Rail Energy Storage

“ARES is a rail-based technology that stores energy by raising the elevation of mass against the force of gravity and recovering the stored energy as the mass is returned to its original location. Specifically, ARES energy storage technology employs a fleet of electric traction drive shuttle-trains, operating on a closed low-friction automated steel rail network to transport a field of heavy masses between two storage yards at different elevations.”


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The Flying Men of Yungas Valley

Wire cables “In Bolivia’s jungles and steep cliffs the Yungas people do not walk. They fly. On ropes. Like birds. Faster than astronauts. These ‘birds’ are known as cocaleros, or coca harvesters. They use ropes to swing across the narrow valleys, suspended from ancient rusting pulleys.” Watch the video. Jerry, thanks for the link. Previously: Aerial ropeways: automatic cargo transport for a bargain.

Cash Ropeway in South Africa

cash ropeway in south africa

Low-tech Magazine editor Shameez Joubert spotted this cash ropeway in Grahamstown, South Africa.

Cash ropeways were used in shops from the 1880s to the 1960s. They worked in a similar manner to large-scale cargo ropeways. Bicable cash transportation systems were powered by a catapult device or by separation of the wires, monocable systems were operated by a small electric motor.

The Cash Railway Website is dedicated to cash ropeways and similar systems, but it does not mention any ropeway still in use. The system in the South African shop was installed in the 1960s and it still works. Thank you, Shameez!

Aerial Ropeways in Nepal

Aerial ropeways in nepal “The gravity ropeway is an inexpensive and simple means of transportation. It operates by gravitational force without the use of external power. The gravity ropeway consists of two trolleys which roll on support tracks. These are attached to a control cable in the middle which moves in a traditional flywheel system. When the loaded trolley at the up-station is pulled downward by the force of gravity, the other trolley at the bottom-station is pulled up automatically by means of the control cable.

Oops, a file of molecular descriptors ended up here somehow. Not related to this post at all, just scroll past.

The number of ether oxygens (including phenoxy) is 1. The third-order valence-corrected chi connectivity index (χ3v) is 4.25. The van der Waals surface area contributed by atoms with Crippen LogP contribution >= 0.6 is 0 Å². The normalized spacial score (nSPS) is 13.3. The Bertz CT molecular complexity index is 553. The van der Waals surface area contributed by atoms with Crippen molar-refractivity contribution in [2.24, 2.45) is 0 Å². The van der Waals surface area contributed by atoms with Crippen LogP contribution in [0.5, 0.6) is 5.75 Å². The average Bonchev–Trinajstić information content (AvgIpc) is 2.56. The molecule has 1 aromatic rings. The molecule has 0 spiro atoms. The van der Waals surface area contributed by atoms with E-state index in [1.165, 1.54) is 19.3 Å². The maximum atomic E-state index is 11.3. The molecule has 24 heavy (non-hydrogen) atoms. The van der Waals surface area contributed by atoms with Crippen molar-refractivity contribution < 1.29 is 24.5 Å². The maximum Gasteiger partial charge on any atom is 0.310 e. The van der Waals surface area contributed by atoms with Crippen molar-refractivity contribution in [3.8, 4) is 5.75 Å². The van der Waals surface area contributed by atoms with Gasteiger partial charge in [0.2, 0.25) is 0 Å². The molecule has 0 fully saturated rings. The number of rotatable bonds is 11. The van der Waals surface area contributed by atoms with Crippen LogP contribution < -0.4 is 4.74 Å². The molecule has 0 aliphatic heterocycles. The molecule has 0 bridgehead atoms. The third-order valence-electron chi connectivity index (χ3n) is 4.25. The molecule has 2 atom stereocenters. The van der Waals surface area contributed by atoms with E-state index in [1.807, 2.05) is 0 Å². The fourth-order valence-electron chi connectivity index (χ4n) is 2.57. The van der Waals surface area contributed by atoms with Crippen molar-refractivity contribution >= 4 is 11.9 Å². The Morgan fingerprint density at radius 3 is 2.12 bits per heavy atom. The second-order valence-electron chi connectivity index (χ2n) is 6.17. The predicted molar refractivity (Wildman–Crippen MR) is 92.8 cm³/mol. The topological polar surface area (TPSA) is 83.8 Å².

In principal the goods coming downward from the up-station must to be thrice as heavy as the up-going load. The sliding down of the trolley and its speed depends upon the angle of elevation made by the cables installed with the horizontal ground.

A flywheel with bearing and bracket is used as a brake to control the landing speed of the trolley at the bottom-station. Communication between top and bottom stations is done by tapping the wire rope. The operator at the top-station strikes the wire rope with a stick to send a wave signal through the wire rope to the operator at the down-station. The operator at the down-station then applies the hand brake to control the flywheel.”

Read more (building plans included). In-depth article: “Aerial ropeways: automatic cargo transport for a bargain“. Related: Water powered cable trains & (for those lacking mountains) Electric road trains 1901-1950.